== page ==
Party on a Dime
What’s your fantasy of the perfect party? Nobel laureate guests? Buff servants in harem pants serving exotic drinks? No matter how differently we see the particulars, there is a universal ideal to the dinner party fantasy: hosts and hostesses swirl at the center of the action, oozing with charm and sparkling with cheer, resistant to stress and extra pounds. In our minds, we see our svelte, idealized selves wearing an au courant ensemble with shoes that do not make our feet hurt, even in the highest of heels. We get along with our significant others like Romeo and Juliet because we never fight and are so blissfully happy. Drinks and conversation flow like the Tiber and the food is nothing short of glorious: fit for royalty, piping hot, visually exquisite, and camera ready. Nowhere, however, in the history of party fantasies has it ever included, “And you have to do it on a budget.”
But alas, in the new world of stay-cations and unemployment, excessive spending is out and frugal is the new cool. How exactly does the current economic climate change the party scene if you must or simply want to throw a party in this post-financial meltdown, post-Madoff season? It’s surprisingly easy: all you need is a little planning, a few make-ahead menu items, and an attitude adjustment. Incite your inner gamer and view budget entertaining as the fabulously fun challenge it is. Methodical is marvelous, especially if you can make careful spending also look positively clever. You know, anyone can call the secret number for the baker who makes that death-by-chocolate flourless chocolate cake that Brad and Angie love or the incendiary caterer who charges $150 per person. Only you can make your party happen on a dime. Take enormous satisfaction this celebration season in knowing that you can rise like a phoenix to a challenge of entertaining well on a smart budget.
So, here it is: a do-it-yourself guide to not only a delicious party using ingredients all found at Trader Joe’s and the 99-cent store but also complete recipes for creating this elegant dinner for 10. For what you might spend on dinner for two at a celeb-encrusted little trattoria with an appetizer and shared entrée, you can throw your own killer party. What you’ll need is a comprehensive shopping list, a timed agenda of what goes in the oven when, and some household staples. (This menu assumes you have extra virgin olive oil, flour, salt, and butter.) For our get together, we spent about $175 (yes, including all alcohol) to make a relatively simple meal that looked like it cost much more than it did. For your own party, be bold, go forth, and above all, have fun. And book a mani-pedi with your many leftover dimes.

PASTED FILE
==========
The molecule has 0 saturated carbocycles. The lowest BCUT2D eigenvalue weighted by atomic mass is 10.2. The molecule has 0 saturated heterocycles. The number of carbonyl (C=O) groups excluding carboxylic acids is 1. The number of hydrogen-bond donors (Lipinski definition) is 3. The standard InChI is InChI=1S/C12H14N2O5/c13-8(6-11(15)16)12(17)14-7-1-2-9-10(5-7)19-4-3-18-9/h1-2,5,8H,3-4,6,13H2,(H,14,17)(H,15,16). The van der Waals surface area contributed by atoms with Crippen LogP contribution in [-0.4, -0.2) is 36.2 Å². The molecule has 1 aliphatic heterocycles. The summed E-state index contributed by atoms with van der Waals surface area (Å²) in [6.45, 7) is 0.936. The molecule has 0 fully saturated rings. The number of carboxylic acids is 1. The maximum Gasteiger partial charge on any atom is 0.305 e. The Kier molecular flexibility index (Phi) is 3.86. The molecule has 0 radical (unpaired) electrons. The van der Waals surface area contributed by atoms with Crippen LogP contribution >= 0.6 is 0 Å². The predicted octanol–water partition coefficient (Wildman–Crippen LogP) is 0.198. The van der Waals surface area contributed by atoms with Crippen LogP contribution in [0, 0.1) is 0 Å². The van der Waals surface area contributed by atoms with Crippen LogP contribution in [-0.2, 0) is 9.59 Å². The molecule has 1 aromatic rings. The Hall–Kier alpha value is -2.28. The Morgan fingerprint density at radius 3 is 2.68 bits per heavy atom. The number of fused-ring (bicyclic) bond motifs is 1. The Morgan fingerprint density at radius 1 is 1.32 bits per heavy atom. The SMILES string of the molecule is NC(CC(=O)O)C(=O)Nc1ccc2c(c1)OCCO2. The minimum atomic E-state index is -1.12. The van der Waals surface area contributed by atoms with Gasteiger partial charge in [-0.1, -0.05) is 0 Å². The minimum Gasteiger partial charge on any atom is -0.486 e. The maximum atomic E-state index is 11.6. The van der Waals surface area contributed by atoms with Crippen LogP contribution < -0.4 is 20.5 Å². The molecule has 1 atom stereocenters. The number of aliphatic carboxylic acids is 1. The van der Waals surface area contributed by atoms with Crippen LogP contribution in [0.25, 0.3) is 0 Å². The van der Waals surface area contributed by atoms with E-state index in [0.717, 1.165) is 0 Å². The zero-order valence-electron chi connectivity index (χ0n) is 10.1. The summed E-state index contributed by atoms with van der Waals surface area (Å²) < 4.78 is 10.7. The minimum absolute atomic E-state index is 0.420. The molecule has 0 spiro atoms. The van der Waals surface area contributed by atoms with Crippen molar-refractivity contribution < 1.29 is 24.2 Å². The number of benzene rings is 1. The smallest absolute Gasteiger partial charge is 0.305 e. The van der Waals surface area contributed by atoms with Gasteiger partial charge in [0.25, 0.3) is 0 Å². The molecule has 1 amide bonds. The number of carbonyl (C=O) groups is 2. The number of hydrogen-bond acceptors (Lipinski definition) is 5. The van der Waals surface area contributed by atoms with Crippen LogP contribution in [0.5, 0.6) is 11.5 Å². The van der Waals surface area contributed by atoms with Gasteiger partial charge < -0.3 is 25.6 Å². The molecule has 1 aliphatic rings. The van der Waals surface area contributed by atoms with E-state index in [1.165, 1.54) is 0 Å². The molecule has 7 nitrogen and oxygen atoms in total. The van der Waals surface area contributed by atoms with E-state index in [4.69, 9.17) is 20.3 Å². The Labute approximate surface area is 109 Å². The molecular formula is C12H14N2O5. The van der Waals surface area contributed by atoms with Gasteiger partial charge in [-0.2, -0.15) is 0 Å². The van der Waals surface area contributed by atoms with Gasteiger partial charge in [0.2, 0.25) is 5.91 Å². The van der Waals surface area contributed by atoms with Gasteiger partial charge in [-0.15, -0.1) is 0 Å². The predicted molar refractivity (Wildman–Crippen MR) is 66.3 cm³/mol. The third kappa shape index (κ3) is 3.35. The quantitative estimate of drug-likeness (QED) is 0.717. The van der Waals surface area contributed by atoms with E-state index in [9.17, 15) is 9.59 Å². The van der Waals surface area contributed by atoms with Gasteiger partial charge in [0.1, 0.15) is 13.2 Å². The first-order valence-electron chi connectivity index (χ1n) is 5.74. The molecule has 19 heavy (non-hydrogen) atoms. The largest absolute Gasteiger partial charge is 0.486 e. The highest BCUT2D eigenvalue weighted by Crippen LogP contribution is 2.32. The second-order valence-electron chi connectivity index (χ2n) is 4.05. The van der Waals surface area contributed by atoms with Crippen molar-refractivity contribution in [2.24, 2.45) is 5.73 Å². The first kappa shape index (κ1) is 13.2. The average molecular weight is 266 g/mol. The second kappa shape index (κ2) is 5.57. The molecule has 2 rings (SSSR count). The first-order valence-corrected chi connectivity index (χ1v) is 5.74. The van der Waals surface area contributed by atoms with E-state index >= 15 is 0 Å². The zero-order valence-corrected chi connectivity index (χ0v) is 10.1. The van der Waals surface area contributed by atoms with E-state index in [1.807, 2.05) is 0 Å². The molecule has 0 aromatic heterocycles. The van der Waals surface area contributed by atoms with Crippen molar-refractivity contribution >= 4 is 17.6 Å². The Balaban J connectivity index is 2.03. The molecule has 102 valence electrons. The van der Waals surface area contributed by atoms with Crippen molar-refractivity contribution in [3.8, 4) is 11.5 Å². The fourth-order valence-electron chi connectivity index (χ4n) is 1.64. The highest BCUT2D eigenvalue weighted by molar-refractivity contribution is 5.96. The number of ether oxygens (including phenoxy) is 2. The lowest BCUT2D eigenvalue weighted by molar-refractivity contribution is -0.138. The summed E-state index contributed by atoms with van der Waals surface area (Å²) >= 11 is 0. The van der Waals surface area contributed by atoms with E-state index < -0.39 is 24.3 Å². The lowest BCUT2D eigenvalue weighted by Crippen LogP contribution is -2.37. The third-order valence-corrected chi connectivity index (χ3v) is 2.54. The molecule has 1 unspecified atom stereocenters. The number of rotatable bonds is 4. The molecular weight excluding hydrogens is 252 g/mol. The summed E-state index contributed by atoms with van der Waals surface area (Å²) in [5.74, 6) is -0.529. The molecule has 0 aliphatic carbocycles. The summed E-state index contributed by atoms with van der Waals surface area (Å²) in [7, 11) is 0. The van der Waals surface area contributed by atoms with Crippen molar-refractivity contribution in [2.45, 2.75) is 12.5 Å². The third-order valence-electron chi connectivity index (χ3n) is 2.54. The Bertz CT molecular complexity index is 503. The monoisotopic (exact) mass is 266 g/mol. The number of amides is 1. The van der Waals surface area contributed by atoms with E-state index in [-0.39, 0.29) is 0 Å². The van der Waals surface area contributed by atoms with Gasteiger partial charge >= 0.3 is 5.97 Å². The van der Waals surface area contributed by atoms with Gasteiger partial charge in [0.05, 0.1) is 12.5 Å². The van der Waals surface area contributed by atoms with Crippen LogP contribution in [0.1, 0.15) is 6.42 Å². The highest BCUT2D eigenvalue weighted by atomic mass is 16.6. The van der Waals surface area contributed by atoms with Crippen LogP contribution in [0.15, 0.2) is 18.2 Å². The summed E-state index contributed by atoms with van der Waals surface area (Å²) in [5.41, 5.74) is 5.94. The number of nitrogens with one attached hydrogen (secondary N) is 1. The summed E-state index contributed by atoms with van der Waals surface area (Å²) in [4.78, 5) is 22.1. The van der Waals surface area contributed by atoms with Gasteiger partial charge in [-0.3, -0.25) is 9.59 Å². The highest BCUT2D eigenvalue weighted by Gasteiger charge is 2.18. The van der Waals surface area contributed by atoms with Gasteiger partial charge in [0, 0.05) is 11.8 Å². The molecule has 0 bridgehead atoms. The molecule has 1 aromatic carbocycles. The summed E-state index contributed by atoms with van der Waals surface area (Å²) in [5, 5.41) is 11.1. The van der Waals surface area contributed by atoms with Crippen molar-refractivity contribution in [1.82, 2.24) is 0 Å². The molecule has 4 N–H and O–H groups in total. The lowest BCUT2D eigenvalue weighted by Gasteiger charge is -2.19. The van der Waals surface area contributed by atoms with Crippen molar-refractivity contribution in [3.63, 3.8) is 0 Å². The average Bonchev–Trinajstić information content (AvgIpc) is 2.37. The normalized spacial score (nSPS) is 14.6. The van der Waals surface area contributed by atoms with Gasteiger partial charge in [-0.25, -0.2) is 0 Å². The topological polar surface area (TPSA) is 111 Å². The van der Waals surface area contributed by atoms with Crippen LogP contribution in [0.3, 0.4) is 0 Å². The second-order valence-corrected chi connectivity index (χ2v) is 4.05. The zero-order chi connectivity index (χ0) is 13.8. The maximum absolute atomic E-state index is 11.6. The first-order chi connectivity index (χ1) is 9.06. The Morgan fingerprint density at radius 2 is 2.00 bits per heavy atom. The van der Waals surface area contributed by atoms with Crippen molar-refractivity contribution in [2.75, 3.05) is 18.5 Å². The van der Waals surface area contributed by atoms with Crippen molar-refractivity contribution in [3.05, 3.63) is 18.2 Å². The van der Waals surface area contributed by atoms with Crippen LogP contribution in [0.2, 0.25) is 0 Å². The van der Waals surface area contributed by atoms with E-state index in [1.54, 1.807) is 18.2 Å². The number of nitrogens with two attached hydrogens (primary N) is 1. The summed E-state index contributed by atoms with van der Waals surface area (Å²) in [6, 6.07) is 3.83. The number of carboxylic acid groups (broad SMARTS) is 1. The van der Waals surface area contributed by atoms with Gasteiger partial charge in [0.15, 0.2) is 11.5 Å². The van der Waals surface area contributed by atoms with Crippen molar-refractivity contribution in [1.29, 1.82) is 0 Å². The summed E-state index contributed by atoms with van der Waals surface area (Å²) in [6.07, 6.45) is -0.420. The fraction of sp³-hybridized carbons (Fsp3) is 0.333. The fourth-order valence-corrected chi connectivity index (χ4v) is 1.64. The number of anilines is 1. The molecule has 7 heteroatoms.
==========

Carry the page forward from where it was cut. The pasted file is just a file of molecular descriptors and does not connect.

Want to splurge or ask friends to cart something along? Add four bottles of a fantastic Italian white wine (skip the Pinot Grigio and go for Sylvaner, Kerner, Grechetto or Falanghina) and four bottles of a great red like a Brunello di Montalcino. Pop into an artisanal cheese shop and get Humbolt Fog from California, any great quality Manchego or Istara from Spain, Brillat-Savarin from France or anything your cheese purveyor recommends.
Serve dessert with an array of beverage choices: decaf or regular coffee; an interesting tea, like Rooibos; yummy, really cold Moscato di Asti in your best flutes.
As for décor and serving, if you don’t have glassware, buy wine and water glasses at the 99-cent store. It is not only acceptable to have glasses that don’t match: it’s fantastic. For napkins, buy two yards of fabric, cut them into squares with a child’s ragged-edge safety scissor, roll and tie with ribbons, also from the 99-cent store. Borrow plates if you don’t have enough. Don’t have a centerpiece? Break off fantastic tree branches from your yard (or a neighbor’s), spray with gold spray paint and wrap them in twinkle lights. Buy multi-colored gourds and place in a large bowl. Remember, for entertaining and economy, imagination rules. Sip Piña Coladas, listen to Hawaiian music and pretend you’re on the Big Island. Eat Italian food, put on a CD of whooshing water and pretend you’re on a gondola (but be prepared for the side effects).
There you have it, a menu fit for even my fantasy dinner party guests of Winston Churchill, Lincoln, Mata Hari, Ghandi, Orson Welles and Ingrid Bergman. Hey, it’s my fantasy party. Who would you invite to yours? Make your fantasy party a bit more real this year by shopping smart for great ingredients and making some magic in the kitchen while you party on a dime.
Allison Robbins is the owner of Allison Robbins Wines, a wine import-distribution company that also holds custom wine education seminars.
This article first appeared on colorandaroma.com
photos: Deborah Alexander
food styling: Sasha Emerson